By MARK PEARSON Follow @Journlaw
CASE UPDATE: Zoef v Nationwide News Pty Ltd – 2015, 2016 and 2017
I blogged in 2016 about a case where the mistaken identification of an innocent octogenarian tailor in place of his alleged gun-running son produced a useful case study for media law educators trying to explain the basic elements of defamation.
Indeed, the NSW District Court case of Zoef v Nationwide News Pty Limited & Ors  NSWDC 232 remains an excellent introduction to defamation, although in October 2016 the NSW Court of Appeal overturned the publisher’s defence of “offer of amends” which was originally granted by the lower court, in the appeal case of Zoef v Nationwide News Pty Ltd  NSWCA 283, and awarded the plaintiff $150,000 in damages. The appellant, Mr Tony Zoef, also had a partial victory in a more recent appeal over the backdating of the damages award, costs and interest owing in Zoef v Nationwide News Pty Ltd (No 2)  NSWCA 2.
The first appeal is useful for educators explaining identification issues in defamation and the “offer of amends” defence requirements under s 18 of the Defamation Act 2005 (NSW) (Defamation Act) – and its equivalent in other Australian jurisdictions – while the 2017 appeal holds little value for media law teachers.
The case centred upon an article published in The Daily Telegraph on 22 August 2013.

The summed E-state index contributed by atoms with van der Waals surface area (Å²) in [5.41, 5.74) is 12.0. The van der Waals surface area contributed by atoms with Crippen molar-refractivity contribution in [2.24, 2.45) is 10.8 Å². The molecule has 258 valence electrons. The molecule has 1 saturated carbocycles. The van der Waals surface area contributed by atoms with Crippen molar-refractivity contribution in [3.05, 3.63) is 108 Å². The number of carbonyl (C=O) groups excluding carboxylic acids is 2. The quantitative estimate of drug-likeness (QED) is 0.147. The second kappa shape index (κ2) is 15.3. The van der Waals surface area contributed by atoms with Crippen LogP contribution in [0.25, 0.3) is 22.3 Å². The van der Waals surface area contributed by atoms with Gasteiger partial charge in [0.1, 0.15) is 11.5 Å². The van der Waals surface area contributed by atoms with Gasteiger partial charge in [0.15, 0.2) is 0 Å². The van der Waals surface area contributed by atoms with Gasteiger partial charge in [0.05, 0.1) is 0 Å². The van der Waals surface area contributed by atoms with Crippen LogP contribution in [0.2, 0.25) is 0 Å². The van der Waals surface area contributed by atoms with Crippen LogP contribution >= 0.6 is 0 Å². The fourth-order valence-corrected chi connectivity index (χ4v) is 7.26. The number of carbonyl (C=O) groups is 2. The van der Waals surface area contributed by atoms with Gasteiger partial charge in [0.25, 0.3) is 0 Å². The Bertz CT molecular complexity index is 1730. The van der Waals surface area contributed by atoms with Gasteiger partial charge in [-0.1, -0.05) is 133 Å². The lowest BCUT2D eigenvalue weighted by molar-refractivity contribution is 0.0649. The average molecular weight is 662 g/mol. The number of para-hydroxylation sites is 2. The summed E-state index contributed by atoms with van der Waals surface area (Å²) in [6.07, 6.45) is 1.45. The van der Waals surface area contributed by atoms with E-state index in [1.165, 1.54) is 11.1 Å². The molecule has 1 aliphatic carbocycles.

It appeared a relatively straightforward case of confused identity, where the reporter mistakenly attributed to the older Mr Zoef – a suburban Sydney tailor – the alleged crimes of his son who lived at the same address. At trial, the sole basis on which Mr Zoef’s claim was dismissed was the newspaper’s defence that Mr Zoef had failed unreasonably to accept its offer of amends.
The article in the Telegraph (22-8-13, p. 9) carried the heading “Tailor’s alter ego as a gunrunner”, which might also make an interesting topic of discussion for students around the issue of sub judice contempt: Does such a heading carry a presumption of the accused’s guilt when accompanying a report of a preliminary court appearance? [The article in question is attached to the judgment as a pdf file.]
The article portrayed a then 81-year-old suburban tailor (with a distinctive surname ‘Zoef’) as a gun-runner who had been arrested, charged and appeared in court facing charges related to him holding a huge cache of weapons and ammunition at his home.
Police had indeed raided his premises and had found weapons and ammunition in the house’s garage, occupied by the tailor’s 43-year-old son, who shared his father’s name and was the actual individual who had appeared in court facing those charges.
As I blogged in 2016, the trial judgment by District Court Judge Leonard Levy is a fascinating one for student discussion because several basic concepts in defamation were contested and resolved, including:
- imputations – how they are worded and presented
- the misidentification’s impact on the plaintiff’s relationships, business and emotional state
- the question of identification and case law establishing the extent of defamation of a second person with the same name and address as the first [*** considered on appeal].
- whether a claim for defamation will hold when some other identifying factors do not match one of the named individuals. [In this case, while the headline identified the plaintiff as a tailor, the article featured a small photograph of his 43 year old son and mentioned the younger man’s age]. [*** considered on appeal].
- whether the defences of a fair report of proceedings of public concern could apply when there were serious inaccuracies in the article